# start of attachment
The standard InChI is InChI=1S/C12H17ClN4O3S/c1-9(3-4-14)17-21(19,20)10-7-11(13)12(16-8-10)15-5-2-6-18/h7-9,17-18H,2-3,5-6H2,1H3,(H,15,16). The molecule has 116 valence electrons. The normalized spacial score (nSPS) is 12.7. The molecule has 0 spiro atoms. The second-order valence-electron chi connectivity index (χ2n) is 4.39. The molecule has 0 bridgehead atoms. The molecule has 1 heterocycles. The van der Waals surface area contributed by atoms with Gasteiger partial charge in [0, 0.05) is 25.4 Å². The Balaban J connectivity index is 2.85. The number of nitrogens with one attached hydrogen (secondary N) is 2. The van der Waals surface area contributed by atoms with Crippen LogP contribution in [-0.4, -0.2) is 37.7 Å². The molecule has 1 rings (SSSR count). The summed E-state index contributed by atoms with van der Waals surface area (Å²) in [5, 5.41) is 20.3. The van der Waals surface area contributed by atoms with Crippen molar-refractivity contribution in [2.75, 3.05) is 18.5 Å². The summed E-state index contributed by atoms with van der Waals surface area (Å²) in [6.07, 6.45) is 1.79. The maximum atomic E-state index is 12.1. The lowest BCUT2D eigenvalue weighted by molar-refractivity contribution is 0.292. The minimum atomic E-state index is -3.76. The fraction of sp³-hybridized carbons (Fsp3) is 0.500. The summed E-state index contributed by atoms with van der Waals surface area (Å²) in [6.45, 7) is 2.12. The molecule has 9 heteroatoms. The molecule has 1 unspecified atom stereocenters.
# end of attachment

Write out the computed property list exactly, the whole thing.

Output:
The standard InChI is InChI=1S/C12H17ClN4O3S/c1-9(3-4-14)17-21(19,20)10-7-11(13)12(16-8-10)15-5-2-6-18/h7-9,17-18H,2-3,5-6H2,1H3,(H,15,16). The molecule has 116 valence electrons. The normalized spacial score (nSPS) is 12.7. The molecule has 0 spiro atoms. The second-order valence-electron chi connectivity index (χ2n) is 4.39. The molecule has 0 bridgehead atoms. The molecule has 1 heterocycles. The van der Waals surface area contributed by atoms with Gasteiger partial charge in [0, 0.05) is 25.4 Å². The Balaban J connectivity index is 2.85. The number of nitrogens with one attached hydrogen (secondary N) is 2. The van der Waals surface area contributed by atoms with Crippen LogP contribution in [-0.4, -0.2) is 37.7 Å². The molecule has 1 rings (SSSR count). The summed E-state index contributed by atoms with van der Waals surface area (Å²) in [5, 5.41) is 20.3. The van der Waals surface area contributed by atoms with Crippen molar-refractivity contribution in [2.75, 3.05) is 18.5 Å². The summed E-state index contributed by atoms with van der Waals surface area (Å²) in [6.07, 6.45) is 1.79. The maximum atomic E-state index is 12.1. The lowest BCUT2D eigenvalue weighted by molar-refractivity contribution is 0.292. The minimum atomic E-state index is -3.76. The fraction of sp³-hybridized carbons (Fsp3) is 0.500. The summed E-state index contributed by atoms with van der Waals surface area (Å²) in [6.45, 7) is 2.12. The molecule has 9 heteroatoms. The molecule has 1 unspecified atom stereocenters.